However, during its heyday, from 1925 to 1935, competition was international and fierce. Most lines competed for speed, the unofficial prize being the Blue Riband of which the last winner is sitting rusting away at Pier 82 on the Delaware River in Philadelphia. The Olympic class was less interested in speed, and went lavish in luxury instead.

Thank you, Norman Brouwer, Conrad Milster for much information.

Weigh in at Tugster’s. Promenade through Old Salt Blog who found this Gothamist article on people who are shocked, shocked it was not just a movie!

A thorough site here:  The Titanic and Other White Star Line Ships

I love books. I love my copy of Frederick Emmons’s The Atlantic Liners.

Clippers in NYHarbor: Robin Knox-Johnston

Happy April 22–the 40th anniversary of the Sunday Times Golden Globe Race the first round-the-world, solo, nonstop yacht race. The winner was Sir Robin Knox-Johnston.

Messing about in Boats’ began the tribute, and has good post on the boat Suhaili and observations: “Sailing is one of the oldest forms of transport but has evolved so much in 40 years that boats can travel long distance distance 400-500% faster. Is there any other form of transportation that has evolved as much?”

70.8%twilight4 has put up an encyclopedic post and interesting read. Oh! this one’s cool: from Invisible Workshop! and this one is elegant: from Tillerman.
Many others have joined the tribute…(look here for the muster! It’s all hands on deck!)

My RKJ celebration contribution is to share this book: The Twilight of Sail, Robin Knox-Johnson. First American Edition 1979, G.P.Putnam’s Sons, New York

Beautiful black & white photographs (over 120) of clipper ships, full rigged ocean flyers, from the mid 1850′s and on.
Fascinating history:

• the first real clipper ship, the Rainbow, built in 1845, ran from New York to Canton in record time: roundtrip – 6 months and 14 days,
• the China Tea Races and the Opium run from India to China spurred the building of faster ships,
• the British Navigation Act forbade the carriage of cargoes by any other than British ships. When it was repealed in 1849, it brought on a flush of American clippers, like the Oriental, which did HongKong to London in 97 days, with 1,118 tons of tea on board,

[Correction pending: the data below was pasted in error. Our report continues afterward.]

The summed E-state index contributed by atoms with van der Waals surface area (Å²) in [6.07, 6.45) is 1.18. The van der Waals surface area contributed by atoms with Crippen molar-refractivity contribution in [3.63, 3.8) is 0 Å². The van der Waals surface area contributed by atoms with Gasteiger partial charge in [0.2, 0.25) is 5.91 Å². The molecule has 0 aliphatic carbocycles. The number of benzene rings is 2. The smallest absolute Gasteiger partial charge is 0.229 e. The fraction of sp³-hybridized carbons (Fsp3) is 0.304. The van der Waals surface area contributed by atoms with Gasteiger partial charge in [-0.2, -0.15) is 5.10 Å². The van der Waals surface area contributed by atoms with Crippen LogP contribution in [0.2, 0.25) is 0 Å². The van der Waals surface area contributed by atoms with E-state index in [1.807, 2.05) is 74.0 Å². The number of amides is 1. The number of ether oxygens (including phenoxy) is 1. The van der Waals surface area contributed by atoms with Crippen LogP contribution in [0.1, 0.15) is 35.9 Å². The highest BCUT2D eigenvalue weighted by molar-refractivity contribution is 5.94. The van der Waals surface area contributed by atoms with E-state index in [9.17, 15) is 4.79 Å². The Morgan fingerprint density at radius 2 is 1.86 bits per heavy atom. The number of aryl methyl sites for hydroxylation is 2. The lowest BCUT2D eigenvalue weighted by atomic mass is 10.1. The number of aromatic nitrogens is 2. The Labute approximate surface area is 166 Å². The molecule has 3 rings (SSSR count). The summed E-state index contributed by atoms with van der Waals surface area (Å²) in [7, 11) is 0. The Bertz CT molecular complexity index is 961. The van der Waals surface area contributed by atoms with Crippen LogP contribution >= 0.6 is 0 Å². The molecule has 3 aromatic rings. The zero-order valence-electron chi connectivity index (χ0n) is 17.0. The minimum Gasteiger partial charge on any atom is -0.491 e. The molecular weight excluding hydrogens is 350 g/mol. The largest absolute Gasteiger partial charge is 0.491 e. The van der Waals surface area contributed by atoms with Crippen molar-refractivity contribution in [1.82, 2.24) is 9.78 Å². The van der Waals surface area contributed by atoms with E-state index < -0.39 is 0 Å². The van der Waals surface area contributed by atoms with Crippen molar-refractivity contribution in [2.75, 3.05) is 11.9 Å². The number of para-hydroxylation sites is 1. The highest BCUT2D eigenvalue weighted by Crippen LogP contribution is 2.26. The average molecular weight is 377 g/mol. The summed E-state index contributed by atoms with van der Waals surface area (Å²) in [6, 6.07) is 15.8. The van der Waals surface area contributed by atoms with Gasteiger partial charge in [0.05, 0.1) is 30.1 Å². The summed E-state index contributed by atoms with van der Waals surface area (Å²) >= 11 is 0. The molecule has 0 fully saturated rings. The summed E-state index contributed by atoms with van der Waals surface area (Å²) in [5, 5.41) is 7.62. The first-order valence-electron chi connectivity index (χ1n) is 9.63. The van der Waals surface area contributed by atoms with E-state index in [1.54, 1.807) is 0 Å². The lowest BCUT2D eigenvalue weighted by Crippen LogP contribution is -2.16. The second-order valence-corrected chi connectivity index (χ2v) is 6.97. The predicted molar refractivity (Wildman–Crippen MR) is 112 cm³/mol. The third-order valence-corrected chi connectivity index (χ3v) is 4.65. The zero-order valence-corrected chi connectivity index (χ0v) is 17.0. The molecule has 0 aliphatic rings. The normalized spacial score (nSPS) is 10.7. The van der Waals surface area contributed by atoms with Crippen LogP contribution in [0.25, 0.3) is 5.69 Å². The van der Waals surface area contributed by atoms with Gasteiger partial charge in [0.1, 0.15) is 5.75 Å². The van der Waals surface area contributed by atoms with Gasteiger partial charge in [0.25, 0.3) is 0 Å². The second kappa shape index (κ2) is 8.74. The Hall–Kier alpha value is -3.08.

• the British fought back, launching the Aberdeen clippers, a race which they won by 1855 taking the trade back from the Americans,
• the only surviving British tea clipper is the Cutty Sark in a dry dock at Greenwich.

procyon1

“The Procyon with [all sails] set…at 2,132 tons, one of the largest three-masted barques under the British flag, she distinguished herself on the maiden voyage by sailing to New York in fifteen days.”

lawson1

The largest schooner ever built, the Thomas W. Lawson, was built in Quincy, Massachusetts…she “measured 5,000 tons gross and had a waterline length of 385 feet. Her seven masts were each 193 feet hight and carried nothing but fore and aft sails. All her halyards, topping lifts and sheets were led to two steam winches, one on the forecastle and one aft.” Only sixteen men were required to handle her.

“…the building of the Suez Canal and the establishment of a road across the Isthmus of Panama enabled steamers to move in on these lucrative routes and brought the great sailing-ship era to an end.”

For now. Who knows which way the wind blows? For the stubborn few who continue to dream, take a peek here and sign up for a stint to learn the ropes (if you don’t already know), for when clippers return, we will need you: ASTAAmerican Sail Training Association.

And keep an eye out for more companies sailing products from harbor to harbor, like this one: Compagnie de Transport Maritime à la Voile.